With all of the incredible advances we have seen in edge machine learning hardware and algorithms in the past several years, engineer Jallson Suryo is convinced that there must be a way to solve these problems. And after seeing the proof of concept smart ventilation system that he just created, we're inclined to believe him. This system consists of a scale model of a window and blinds, as well as some low-cost microcontroller development boards.
The smart ventilation system leverages two distinct sources of data — sound (to listen for rain or thunder), and a number of environmental parameters, like temperature, humidity, and light levels. A separate machine learning model was trained in Edge Impulse Studio for each of the data sources, and the predictions made by the models were used to open or close the window and blinds. In this way, the window can be opened up on comfortable days, but the window and blinds will both close if it is hot and sunny. And the system is always sure to shut the window before rain gets in.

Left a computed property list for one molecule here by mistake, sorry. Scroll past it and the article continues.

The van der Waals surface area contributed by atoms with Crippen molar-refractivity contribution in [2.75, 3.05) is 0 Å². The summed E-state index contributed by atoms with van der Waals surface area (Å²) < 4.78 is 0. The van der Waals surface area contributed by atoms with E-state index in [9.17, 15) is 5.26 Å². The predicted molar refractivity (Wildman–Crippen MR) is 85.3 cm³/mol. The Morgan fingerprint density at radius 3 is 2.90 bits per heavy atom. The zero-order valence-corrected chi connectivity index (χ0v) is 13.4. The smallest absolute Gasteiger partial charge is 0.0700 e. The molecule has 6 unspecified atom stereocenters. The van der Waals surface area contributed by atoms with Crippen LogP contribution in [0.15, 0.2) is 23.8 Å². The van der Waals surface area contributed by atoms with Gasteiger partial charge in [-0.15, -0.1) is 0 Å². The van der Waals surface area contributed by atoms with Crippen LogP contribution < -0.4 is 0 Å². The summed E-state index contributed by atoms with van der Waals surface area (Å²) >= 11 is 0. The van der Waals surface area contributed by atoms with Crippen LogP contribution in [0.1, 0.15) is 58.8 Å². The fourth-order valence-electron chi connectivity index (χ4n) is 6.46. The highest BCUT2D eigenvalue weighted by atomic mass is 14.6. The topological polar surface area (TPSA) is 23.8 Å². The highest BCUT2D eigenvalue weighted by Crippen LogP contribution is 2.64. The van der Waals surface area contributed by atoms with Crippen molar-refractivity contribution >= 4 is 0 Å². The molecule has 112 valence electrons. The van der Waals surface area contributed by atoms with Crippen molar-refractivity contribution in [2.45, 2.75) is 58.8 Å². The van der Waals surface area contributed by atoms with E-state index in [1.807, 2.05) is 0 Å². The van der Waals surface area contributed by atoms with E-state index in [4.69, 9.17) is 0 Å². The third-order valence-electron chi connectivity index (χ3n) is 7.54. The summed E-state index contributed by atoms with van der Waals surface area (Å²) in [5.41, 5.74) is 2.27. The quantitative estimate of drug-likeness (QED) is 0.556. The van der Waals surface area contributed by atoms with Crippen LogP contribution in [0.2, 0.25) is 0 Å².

Suryo selected the Arduino Nicla Voice for processing the sound data, because it already has a high-quality microphone built in, and also Syntiant’s powerful NDP120 Neural Decision Processor that makes running local machine learning algorithms a breeze. For similar reasons, the Arduino Nano 33 BLE Sense development board was chosen to analyze the environmental data — the sensors are already onboard, and there is sufficient horsepower to run a machine learning model that has been highly optimized for resource-constrained devices by Edge Impulse. These boards were wired to a trio of servo motors to control opening and closing of the window and blinds, and a rechargeable battery provided the entire system with power.